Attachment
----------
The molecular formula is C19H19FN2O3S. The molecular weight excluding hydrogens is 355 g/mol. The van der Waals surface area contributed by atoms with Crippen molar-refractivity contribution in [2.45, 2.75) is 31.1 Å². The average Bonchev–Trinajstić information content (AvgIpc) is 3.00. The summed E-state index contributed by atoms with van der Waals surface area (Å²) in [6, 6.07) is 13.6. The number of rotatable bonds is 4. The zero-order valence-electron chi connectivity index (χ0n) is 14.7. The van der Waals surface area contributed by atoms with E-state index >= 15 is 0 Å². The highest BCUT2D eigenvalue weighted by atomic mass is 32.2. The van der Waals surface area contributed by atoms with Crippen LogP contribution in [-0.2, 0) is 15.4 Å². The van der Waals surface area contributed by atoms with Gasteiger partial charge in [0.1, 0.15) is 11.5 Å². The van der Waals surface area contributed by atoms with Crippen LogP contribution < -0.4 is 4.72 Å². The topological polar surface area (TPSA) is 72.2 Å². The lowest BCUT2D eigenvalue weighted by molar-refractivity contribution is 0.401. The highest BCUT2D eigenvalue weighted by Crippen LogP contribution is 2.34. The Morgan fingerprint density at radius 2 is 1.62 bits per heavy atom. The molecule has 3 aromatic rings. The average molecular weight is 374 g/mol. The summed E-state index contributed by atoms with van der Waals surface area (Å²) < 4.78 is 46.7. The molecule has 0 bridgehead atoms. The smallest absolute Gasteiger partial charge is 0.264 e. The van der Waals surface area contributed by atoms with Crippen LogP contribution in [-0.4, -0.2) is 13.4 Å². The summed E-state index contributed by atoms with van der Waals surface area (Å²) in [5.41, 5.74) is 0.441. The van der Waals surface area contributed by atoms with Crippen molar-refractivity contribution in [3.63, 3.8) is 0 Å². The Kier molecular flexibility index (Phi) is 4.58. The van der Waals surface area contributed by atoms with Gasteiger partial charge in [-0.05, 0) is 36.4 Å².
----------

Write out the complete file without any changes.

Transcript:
The molecular formula is C19H19FN2O3S. The molecular weight excluding hydrogens is 355 g/mol. The van der Waals surface area contributed by atoms with Crippen molar-refractivity contribution in [2.45, 2.75) is 31.1 Å². The average Bonchev–Trinajstić information content (AvgIpc) is 3.00. The summed E-state index contributed by atoms with van der Waals surface area (Å²) in [6, 6.07) is 13.6. The number of rotatable bonds is 4. The zero-order valence-electron chi connectivity index (χ0n) is 14.7. The van der Waals surface area contributed by atoms with E-state index >= 15 is 0 Å². The highest BCUT2D eigenvalue weighted by atomic mass is 32.2. The van der Waals surface area contributed by atoms with Crippen LogP contribution in [-0.2, 0) is 15.4 Å². The van der Waals surface area contributed by atoms with Gasteiger partial charge in [0.1, 0.15) is 11.5 Å². The van der Waals surface area contributed by atoms with Crippen LogP contribution < -0.4 is 4.72 Å². The topological polar surface area (TPSA) is 72.2 Å². The lowest BCUT2D eigenvalue weighted by molar-refractivity contribution is 0.401. The highest BCUT2D eigenvalue weighted by Crippen LogP contribution is 2.34. The Morgan fingerprint density at radius 2 is 1.62 bits per heavy atom. The molecule has 3 aromatic rings. The average molecular weight is 374 g/mol. The summed E-state index contributed by atoms with van der Waals surface area (Å²) < 4.78 is 46.7. The molecule has 0 bridgehead atoms. The smallest absolute Gasteiger partial charge is 0.264 e. The van der Waals surface area contributed by atoms with Crippen LogP contribution in [-0.4, -0.2) is 13.4 Å². The summed E-state index contributed by atoms with van der Waals surface area (Å²) in [5.41, 5.74) is 0.441. The van der Waals surface area contributed by atoms with Crippen molar-refractivity contribution in [3.63, 3.8) is 0 Å². The Kier molecular flexibility index (Phi) is 4.58. The van der Waals surface area contributed by atoms with Gasteiger partial charge in [-0.05, 0) is 36.4 Å².